The instructions for all insulin pens say not to keep the pen in the refrigerator after first use of the pen. We are supposed to keep them cool/cold (but NOT frozen!) until first use in order to keep the insulin fresh. The directions are very clear however that once a needle has been placed on the pen and the first dose drawn the pen is not supposed to be kept in the refrigerator. Why is this? It seems to me that keeping the insulin cool in the refrigerator at any time would be preferential to not keeping it cool. I can't imagine why that would be a bad thing. The alternative is to leave the pen laying about where it will cycle through daily temperature fluctuations or, even worse, carrying it in a purse or pack where it will be jiggled about and experience even greater temperature fluctuations. So why is it a bad thing to put the pen back in the refrigerator until its next use?

In my case I use only 10 units of Levemir in the morning. (I use another long lasting insulin for my night time bolus.) That means my Levemir pen sometimes lasts longer than the throw-away date after opening. This is even truer for the Symlin which I use even smaller doses of.  I seldom toss them on those dates largely because I hate throwing away still-good product and that gets expensive. If I sense any degradation of performance I toss it immediately. Otherwise I push those throw away dates. Do you toss your pens away on such a schedule? I figure if I keep the pen in the refrigerator it is going to stay fresher through the end of the cartridge than not. But the instructions specifically warn against that. I appreciate the insulin companies want to error on the side of safety and fresh insulin so for them it makes sense to insist that a pen be tossed 30 days after opening. What do you think? TIA.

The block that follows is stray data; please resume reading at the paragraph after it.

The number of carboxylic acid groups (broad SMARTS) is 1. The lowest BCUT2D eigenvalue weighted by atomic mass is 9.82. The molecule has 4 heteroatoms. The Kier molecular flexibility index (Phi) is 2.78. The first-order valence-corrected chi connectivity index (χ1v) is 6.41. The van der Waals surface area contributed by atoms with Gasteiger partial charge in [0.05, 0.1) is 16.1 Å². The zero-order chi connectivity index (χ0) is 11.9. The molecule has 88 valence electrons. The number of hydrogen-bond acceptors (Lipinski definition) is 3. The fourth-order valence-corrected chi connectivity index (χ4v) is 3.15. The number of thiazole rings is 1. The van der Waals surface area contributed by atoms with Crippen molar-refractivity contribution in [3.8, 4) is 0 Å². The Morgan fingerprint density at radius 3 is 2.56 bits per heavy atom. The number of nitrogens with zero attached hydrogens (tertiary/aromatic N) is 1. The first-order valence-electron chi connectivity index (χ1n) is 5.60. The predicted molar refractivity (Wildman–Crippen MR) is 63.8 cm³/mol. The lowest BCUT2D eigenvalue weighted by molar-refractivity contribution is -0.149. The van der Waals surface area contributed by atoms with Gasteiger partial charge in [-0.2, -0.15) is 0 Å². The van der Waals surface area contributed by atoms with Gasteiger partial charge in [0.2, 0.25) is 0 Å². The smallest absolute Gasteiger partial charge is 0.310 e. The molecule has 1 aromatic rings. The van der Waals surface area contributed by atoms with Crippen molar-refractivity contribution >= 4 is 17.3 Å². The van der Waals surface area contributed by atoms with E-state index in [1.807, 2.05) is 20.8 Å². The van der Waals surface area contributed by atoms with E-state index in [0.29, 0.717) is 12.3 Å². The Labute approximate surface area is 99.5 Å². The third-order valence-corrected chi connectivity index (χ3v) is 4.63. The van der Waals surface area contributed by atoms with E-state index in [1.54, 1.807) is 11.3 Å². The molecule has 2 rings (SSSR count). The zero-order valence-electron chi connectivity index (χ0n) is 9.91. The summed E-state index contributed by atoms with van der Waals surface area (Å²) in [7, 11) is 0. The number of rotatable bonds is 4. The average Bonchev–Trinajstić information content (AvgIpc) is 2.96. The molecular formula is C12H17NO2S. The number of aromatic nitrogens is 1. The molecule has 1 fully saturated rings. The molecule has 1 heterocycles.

Tags: 30, after, away, day, do, insulin, limit, not, opening, refrigerate, More…throw

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Replies to This Discussion

I can't answer the question of why you shouldn't refrigerate after opening, but I also practice the "if it ain't broke don't fix it" approach to insulin usage dates.
I would ask either someone from the company or a pharmacist. Problem is a company rep has guidelines that they have to follow so you probably won't get anything else. They may be able to tell you why, though. I don't see why you couldn't return it to the frig after each dose and keep it fresh longer!? Maybe it has something to do with once the top is punctured it allows exposure to the air and that has an effect on its life?
You are correct. The companies keep their agents so tightly locked down they can't say anything that's not in their book. Hence its just more of the same. Likewise most pharmacists and pharmacy agents. I did ask a pharmacist once off-the-record and he couldn't imagine why keeping it refrigerated would be a problem. He offered a guess it might have something to do with viscosity and the narrowness of the needle. But if the needle is fresh or the pen is allowed to warm up just a little he didn't think that would be an issue.

And yes, once the top is punctured some air is likely introduced into the cartridge. But, unlike a vial, the cartridge volume shrinks with the plunger so even that is minimized. And one would think the cooler air would be less volatile and better than warmer air.